Restrictions on order cancellation rates have occasionally been proposed. However, in the diagram above, the authors illustrate how such restrictions would result in an increase in bid/ask spreads. If a market maker has tight spreads but restricted cancellations (Panel 1), they will effectively end up buying when prices go down and selling when prices go up, resulting in substantial inventory risk and poor expected value. If the market maker then widens their spread, as in Panel 2, we see that the number of trades also declines substantially, resulting in impairment of both price discovery and liquidity. However, if the market maker is allowed to cancel orders without restriction, they can manage to quote a tight spread (Panel 3) without exposure to the adverse selection faced by the market maker in Panel 1.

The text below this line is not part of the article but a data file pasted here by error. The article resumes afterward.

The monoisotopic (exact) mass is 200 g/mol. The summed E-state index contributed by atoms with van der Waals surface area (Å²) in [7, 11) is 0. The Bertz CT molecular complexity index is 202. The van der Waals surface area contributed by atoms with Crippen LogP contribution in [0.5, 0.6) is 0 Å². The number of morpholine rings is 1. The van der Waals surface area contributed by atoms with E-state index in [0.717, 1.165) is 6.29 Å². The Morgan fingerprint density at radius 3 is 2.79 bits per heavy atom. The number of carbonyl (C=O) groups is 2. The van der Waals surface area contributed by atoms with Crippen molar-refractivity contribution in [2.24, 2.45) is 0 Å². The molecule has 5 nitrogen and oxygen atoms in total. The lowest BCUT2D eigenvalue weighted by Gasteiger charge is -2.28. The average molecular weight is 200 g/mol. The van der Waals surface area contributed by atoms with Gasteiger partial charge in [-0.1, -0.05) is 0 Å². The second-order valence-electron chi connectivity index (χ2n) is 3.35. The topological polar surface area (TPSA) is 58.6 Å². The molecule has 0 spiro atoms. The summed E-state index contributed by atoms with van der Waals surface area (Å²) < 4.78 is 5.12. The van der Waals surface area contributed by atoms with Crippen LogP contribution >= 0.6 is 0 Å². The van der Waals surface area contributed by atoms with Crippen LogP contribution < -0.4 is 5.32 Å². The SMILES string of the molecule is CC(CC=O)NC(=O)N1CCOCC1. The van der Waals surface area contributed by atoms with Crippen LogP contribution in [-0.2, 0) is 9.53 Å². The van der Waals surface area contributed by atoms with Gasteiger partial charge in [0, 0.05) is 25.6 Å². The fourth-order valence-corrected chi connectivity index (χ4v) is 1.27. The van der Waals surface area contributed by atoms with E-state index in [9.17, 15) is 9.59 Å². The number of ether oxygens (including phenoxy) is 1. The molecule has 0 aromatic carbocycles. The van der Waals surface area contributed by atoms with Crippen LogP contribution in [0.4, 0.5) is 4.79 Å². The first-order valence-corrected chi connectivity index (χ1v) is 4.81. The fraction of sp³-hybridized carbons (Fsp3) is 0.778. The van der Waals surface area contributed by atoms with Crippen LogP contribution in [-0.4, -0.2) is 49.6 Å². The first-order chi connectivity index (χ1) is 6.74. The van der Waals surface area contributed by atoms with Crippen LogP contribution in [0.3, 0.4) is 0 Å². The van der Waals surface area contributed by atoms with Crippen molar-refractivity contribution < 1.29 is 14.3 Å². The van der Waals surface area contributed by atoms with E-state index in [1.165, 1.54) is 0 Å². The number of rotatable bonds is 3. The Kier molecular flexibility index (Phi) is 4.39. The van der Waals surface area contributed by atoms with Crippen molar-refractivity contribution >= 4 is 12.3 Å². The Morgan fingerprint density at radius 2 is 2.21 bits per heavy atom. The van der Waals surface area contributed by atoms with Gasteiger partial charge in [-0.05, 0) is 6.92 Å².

Two concrete examples are provided to illustrate the relationship between order cancellation and liquidity.

In 2016, the SEC introduced the Tick Size Pilot program, in which randomly selected stocks had their minimum tick size (and, therefore, minimum quoted spread) increased from 1 to 5 cents. Almost immediately, the rate of order cancellations declined by ~20%. (There is a slight lag due to varying start times for different stocks in the program and other such implementation details.) When the TSP was ended, spreads immediately dropped while cancellation rates went back up to the same levels as the control group. Overall, these results suggest that there is a direct inverse relationship between the size of bid/ask spreads and the rate of order cancellations, and that restricting cancellation rates will result in an adverse effect on spreads.